“I’ll see you later,” Surjit said, flustered.
Bron and Gareth parked the car and looked at the house. The light was fading but they could still see a thin plum of smoke curling from the chimney and lights were on in the kitchen and living room.
“It seems odd to have a wood stove in this day and age,” Gareth said. “But I suppose that we need to be prepared for anything.”
“We really do,” Bron said as they reached the door. “That book that Sir Dylan gave us had quite a list of things to look out for. Still, the house is well built and we can be comfortable.”
“I hope Kidder can as well,” Gareth said.
Kidder was busy in the kitchen. “Hi,” he said, jumping around to face them. “I thought that you might like something and I put on a casserole like my mum used to make. But if you’ve already eaten then it will freeze or you can put it in to the fridge for tomorrow. They say that a casserole is better on the second day.” He looked at them anxiously.
“It smells delicious,” Bron said. “Full of good meat and flavour. When will it be ready?”
“It’s ready now,” Kidder said, fidgeting with a tea towel. “I’ve got baked potatoes in as well.” He shifted from one foot to another. “It’s supposed to save energy, cooking baked potatoes and a casserole at the same time.”
“Sounds great,” Gareth said. He pulled out deep white bowls, plates and silverware. “I’ll make the tea.”
“I can do it,” Kidder said quickly.
“You’ll be too busy dishing up the dinner,” Gareth said. He was probably the same age as the werewolf, but he felt so much older. “And I’m starving.”
Kidder dished up two generous servings of beef casserole with huge baked potatoes on side plates, squishy and slathered with butter. Gareth put two mugs of tea on the table and sat down. “This looks great,” Gareth said and took a large forkful.
“This is really good,” Bron said. “And we’re grateful for it. But it shouldn’t all be on you. We’ll have to take it in turns.”
“While I’m here,” Kidder said awkwardly.
“That’s something we need to talk about,” Bron said. “We called in to see Tyler today. I suppose he’s the nearest thing to a pack leader around here.”
Kidder tensed. “Does he want me to move on?” he asked.
Bron shook his head. “We suggested that you stay with us for as long as you feel like it,” he said. “At the moment, you’re sort of a guest and helping us out with setting up the place. And there’s plenty to do,” he added.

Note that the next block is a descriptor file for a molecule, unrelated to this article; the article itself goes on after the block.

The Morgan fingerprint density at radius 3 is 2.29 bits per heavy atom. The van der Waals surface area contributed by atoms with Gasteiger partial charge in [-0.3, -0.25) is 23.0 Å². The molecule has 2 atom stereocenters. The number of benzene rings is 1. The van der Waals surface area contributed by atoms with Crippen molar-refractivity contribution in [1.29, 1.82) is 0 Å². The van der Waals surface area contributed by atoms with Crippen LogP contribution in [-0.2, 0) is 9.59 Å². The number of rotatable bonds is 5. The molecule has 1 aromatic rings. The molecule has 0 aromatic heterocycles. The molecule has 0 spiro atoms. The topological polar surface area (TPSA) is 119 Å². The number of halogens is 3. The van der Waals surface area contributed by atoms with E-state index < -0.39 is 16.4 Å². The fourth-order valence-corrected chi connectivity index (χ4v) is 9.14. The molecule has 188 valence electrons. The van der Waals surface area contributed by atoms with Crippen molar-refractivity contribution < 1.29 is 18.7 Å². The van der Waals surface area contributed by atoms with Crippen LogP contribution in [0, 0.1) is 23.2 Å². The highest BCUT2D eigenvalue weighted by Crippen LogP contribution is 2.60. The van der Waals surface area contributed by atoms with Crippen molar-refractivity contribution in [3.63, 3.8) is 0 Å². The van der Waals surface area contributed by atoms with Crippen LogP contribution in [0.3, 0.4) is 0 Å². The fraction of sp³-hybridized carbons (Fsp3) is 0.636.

“But once things are stable, we thought you could be a sort of lodger,” Gareth said. “We’d charge you a bit of rent, and as we’re getting a brownie housekeeper then you won’t have to do much cleaning.”
“If I remember rightly, you won’t get a chance to do cleaning,” Bron said. “But they’ll raise hell if you make a mess.”
Kidder managed a faint smile. “I’ve heard about them,” he said. “But what about rent and that. I mean, what do I do?”
“We’re trying to work it out,” Gareth said. “But I promise it won’t be much. I’ll look at the bills and see what a fair share of them is. We won’t cheat you.”
“And it isn’t fair that you have to cover stuff that we need because we’re paladins,” Bron said. “But a share of the food and some of the bills sounds about right.”
Kidder stared at them and swallowed. “But that’s…”
“And if you’re looking for work, I think that there’s some jobs at the mill,” Gareth said. “It’s noisy, and no-one knows about non-normals, but it’s okay.”
“I didn’t think… Are you sure?” Kidder asked. “I’m a stray. Do you know what it means?”
Bron shrugged. “It sounds like you’ve had some bad luck. Anyway, Tyler has said that he’ll be looking out for you to make sure that you get treated fairly here. He’s not a bad leader,” Bron said. “Even if he has got his fur up at the moment. There’s papers that you’ll need and he’s sorting that out.”
“Sir Dylan is having fits,” Gareth said, “But he’s agreed that you would be best here for a while, although you can leave whenever you like.”
“So after we’ve cleaned up, we can all have a beer and relax,” Bron said. “And plan how to make this place comfortable.”
“Thank you,” Kidder said, his voice cracking a little. “Thank you so much.”
“I’d wait until we’ve met the brownie before you get too grateful,” Bron said.